Grace Machanic in her studio
Grace Manly Machanic
Grace Manly Machanic remembered taking ballet at age four when she lived in Coconut Grove, Florida, and some of the classes were held in the sand dunes where she kicked the sand to music, waved sea grass and spun in the sun. From that creative time, she moved to Lynchburg, Virginia, where she began classical ballet, tap and pointe at the Floyd Ward School of Dancing. She was 15 when her family moved to Washington, D.C. where she continued ballet at the Washington School of Ballet, dancing in the annual productions and in the summer ballets at the Carter Barron Amphitheater.
When she was 17, she auditioned to appear with the Ballet Russe de Monte Carlo in a local performance, and joined as an apprentice with the company for a brief time before a knee injury ended what was hoped to be a professional career. So she limped off to Madison College (now JMU) where she earned a BS degree in Education with an English major, and she taught English at Walter Johnson High School in Bethesda, all the while still dancing in local musicals and choreographing for the high school productions.
After marrying Roger Machanic she gave up teaching English to have a family, and when her two children, Bruce and Laura, were born, she began to teach dance to the neighborhood children in her home basement where the School for Swans exists today. Grace also taught ballet at several studios in northern Virginia — Mt. Vernon Academy of Dance, the Russell School of Ballet, Arlington Dance Theatre and The Athenaeum. More recently, she had concentrated all of her teaching at her School for Swans.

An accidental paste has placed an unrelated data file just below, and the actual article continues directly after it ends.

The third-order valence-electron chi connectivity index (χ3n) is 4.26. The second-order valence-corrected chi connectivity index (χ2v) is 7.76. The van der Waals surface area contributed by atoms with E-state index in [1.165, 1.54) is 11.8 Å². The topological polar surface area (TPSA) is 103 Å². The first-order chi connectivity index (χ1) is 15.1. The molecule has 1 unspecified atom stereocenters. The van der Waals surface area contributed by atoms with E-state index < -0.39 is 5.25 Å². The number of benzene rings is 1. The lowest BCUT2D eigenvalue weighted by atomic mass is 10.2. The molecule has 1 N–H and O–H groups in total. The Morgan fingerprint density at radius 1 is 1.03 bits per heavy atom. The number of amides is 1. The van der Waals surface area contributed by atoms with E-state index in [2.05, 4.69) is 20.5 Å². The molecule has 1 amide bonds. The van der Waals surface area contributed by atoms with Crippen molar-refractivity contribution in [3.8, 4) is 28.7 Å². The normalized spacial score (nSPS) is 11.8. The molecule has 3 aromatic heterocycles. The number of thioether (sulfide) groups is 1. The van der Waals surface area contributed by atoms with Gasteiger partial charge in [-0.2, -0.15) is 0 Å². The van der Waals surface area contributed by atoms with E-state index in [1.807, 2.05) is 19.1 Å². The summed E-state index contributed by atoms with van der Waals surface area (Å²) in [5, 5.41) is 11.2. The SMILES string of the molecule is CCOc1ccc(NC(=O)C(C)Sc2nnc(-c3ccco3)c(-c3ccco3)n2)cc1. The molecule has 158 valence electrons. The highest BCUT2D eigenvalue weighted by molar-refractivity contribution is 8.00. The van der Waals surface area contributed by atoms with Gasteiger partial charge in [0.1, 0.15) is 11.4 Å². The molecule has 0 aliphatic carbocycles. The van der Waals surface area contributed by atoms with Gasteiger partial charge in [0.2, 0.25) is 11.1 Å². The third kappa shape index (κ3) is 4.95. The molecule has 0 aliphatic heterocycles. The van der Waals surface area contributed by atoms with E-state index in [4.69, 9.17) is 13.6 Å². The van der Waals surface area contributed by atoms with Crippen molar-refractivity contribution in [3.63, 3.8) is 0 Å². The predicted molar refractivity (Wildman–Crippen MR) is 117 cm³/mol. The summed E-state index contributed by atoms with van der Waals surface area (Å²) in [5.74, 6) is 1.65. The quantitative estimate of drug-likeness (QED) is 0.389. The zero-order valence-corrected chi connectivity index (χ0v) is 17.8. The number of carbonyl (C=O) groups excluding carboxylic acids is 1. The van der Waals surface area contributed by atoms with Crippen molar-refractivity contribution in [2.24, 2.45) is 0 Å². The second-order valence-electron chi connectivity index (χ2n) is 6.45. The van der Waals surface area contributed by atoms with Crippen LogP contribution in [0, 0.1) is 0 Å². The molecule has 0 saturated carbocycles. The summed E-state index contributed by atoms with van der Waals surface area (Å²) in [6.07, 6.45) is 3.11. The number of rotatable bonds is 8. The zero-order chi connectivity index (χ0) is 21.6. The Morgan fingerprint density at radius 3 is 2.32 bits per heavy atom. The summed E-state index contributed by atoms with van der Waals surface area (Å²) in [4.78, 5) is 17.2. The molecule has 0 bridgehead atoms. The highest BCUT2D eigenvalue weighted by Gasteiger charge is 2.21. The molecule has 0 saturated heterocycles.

In addition to teaching ballet, Grace danced in numerous musical theatre productions in northern Virginia, and during the past 30 years choreographed more than 40 shows in community and professional productions in the DC Metropolitan area, winning many nominations and awards for her choreography. She choreographed the sold out smash hit 1776 at Little Theatre of Alexandria, and succeeded in teaching eight modern men a minuet!
In August 2017, having recently returned from a Broadway Choreographers Workshop in New York with some of her long-time dance and theater friends, and just three weeks before School for Swans was due to begin its 43rd year, Grace lost her life prematurely due to a massive pulmonary embolism.
Today, Laura is carrying on Grace’s vision of introducing young swans to the world of ballet and dance. School for Swans opened its doors in Grace’s honor in September 2017 for its 43rd year without missing a beat—just as “Ms. Grace,” as she was known to her beloved little swans, would have wanted.